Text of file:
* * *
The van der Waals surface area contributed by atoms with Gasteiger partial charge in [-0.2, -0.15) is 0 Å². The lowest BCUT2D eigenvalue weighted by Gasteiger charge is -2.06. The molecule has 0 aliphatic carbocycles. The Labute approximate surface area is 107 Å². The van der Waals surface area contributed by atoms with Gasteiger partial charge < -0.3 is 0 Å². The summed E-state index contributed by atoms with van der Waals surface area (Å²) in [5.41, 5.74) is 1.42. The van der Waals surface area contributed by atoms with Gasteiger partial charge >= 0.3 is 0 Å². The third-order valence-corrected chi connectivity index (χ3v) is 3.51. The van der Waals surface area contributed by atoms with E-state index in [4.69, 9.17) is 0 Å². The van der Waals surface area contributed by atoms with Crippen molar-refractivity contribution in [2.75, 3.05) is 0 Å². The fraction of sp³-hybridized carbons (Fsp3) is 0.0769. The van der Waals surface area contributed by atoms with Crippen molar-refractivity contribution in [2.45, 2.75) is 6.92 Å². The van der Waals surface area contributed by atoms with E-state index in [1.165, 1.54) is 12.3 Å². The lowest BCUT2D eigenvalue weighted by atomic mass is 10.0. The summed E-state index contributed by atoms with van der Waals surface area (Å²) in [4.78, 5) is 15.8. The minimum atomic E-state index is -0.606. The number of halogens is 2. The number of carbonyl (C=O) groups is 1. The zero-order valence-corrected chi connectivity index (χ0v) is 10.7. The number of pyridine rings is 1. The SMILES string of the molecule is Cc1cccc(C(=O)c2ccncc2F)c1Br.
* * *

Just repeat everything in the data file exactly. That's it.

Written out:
The van der Waals surface area contributed by atoms with Gasteiger partial charge in [-0.2, -0.15) is 0 Å². The lowest BCUT2D eigenvalue weighted by Gasteiger charge is -2.06. The molecule has 0 aliphatic carbocycles. The Labute approximate surface area is 107 Å². The van der Waals surface area contributed by atoms with Gasteiger partial charge < -0.3 is 0 Å². The summed E-state index contributed by atoms with van der Waals surface area (Å²) in [5.41, 5.74) is 1.42. The van der Waals surface area contributed by atoms with Gasteiger partial charge >= 0.3 is 0 Å². The third-order valence-corrected chi connectivity index (χ3v) is 3.51. The van der Waals surface area contributed by atoms with E-state index in [4.69, 9.17) is 0 Å². The van der Waals surface area contributed by atoms with Crippen molar-refractivity contribution in [2.75, 3.05) is 0 Å². The fraction of sp³-hybridized carbons (Fsp3) is 0.0769. The van der Waals surface area contributed by atoms with Crippen molar-refractivity contribution in [2.45, 2.75) is 6.92 Å². The van der Waals surface area contributed by atoms with E-state index in [1.165, 1.54) is 12.3 Å². The lowest BCUT2D eigenvalue weighted by atomic mass is 10.0. The summed E-state index contributed by atoms with van der Waals surface area (Å²) in [4.78, 5) is 15.8. The minimum atomic E-state index is -0.606. The number of halogens is 2. The number of carbonyl (C=O) groups is 1. The zero-order valence-corrected chi connectivity index (χ0v) is 10.7. The number of pyridine rings is 1. The SMILES string of the molecule is Cc1cccc(C(=O)c2ccncc2F)c1Br.